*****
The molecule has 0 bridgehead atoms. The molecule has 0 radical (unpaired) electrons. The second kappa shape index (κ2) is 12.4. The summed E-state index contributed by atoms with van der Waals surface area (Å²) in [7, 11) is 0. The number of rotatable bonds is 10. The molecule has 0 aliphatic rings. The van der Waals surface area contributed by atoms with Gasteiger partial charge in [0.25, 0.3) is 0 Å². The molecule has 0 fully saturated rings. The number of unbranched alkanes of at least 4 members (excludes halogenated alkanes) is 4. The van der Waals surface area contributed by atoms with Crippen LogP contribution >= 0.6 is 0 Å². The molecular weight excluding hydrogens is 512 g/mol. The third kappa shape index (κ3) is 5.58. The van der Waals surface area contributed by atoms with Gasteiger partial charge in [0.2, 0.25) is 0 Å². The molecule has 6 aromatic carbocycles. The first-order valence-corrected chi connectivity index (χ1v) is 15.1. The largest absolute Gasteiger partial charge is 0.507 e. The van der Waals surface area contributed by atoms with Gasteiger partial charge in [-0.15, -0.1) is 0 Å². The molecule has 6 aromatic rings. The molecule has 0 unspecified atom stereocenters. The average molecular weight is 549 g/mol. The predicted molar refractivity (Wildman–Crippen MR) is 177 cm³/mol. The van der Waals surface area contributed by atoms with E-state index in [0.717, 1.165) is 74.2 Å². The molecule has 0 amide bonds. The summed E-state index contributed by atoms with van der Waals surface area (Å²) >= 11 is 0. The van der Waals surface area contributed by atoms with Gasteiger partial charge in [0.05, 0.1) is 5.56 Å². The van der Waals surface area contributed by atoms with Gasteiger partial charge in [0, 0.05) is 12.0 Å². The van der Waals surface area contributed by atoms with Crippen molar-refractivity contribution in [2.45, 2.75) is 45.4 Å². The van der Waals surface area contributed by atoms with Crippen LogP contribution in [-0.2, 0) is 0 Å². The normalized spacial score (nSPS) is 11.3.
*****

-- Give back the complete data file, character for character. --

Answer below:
The molecule has 0 bridgehead atoms. The molecule has 0 radical (unpaired) electrons. The second kappa shape index (κ2) is 12.4. The summed E-state index contributed by atoms with van der Waals surface area (Å²) in [7, 11) is 0. The number of rotatable bonds is 10. The molecule has 0 aliphatic rings. The van der Waals surface area contributed by atoms with Gasteiger partial charge in [0.25, 0.3) is 0 Å². The molecule has 0 fully saturated rings. The number of unbranched alkanes of at least 4 members (excludes halogenated alkanes) is 4. The van der Waals surface area contributed by atoms with Crippen LogP contribution >= 0.6 is 0 Å². The molecular weight excluding hydrogens is 512 g/mol. The third kappa shape index (κ3) is 5.58. The van der Waals surface area contributed by atoms with Gasteiger partial charge in [0.2, 0.25) is 0 Å². The molecule has 6 aromatic carbocycles. The first-order valence-corrected chi connectivity index (χ1v) is 15.1. The largest absolute Gasteiger partial charge is 0.507 e. The van der Waals surface area contributed by atoms with Gasteiger partial charge in [-0.15, -0.1) is 0 Å². The molecule has 6 aromatic rings. The molecule has 0 unspecified atom stereocenters. The average molecular weight is 549 g/mol. The predicted molar refractivity (Wildman–Crippen MR) is 177 cm³/mol. The van der Waals surface area contributed by atoms with E-state index in [0.717, 1.165) is 74.2 Å². The molecule has 0 amide bonds. The summed E-state index contributed by atoms with van der Waals surface area (Å²) >= 11 is 0. The van der Waals surface area contributed by atoms with Gasteiger partial charge in [0.05, 0.1) is 5.56 Å². The van der Waals surface area contributed by atoms with Gasteiger partial charge in [0, 0.05) is 12.0 Å². The van der Waals surface area contributed by atoms with Crippen molar-refractivity contribution in [2.45, 2.75) is 45.4 Å². The van der Waals surface area contributed by atoms with Crippen LogP contribution in [-0.2, 0) is 0 Å². The normalized spacial score (nSPS) is 11.3.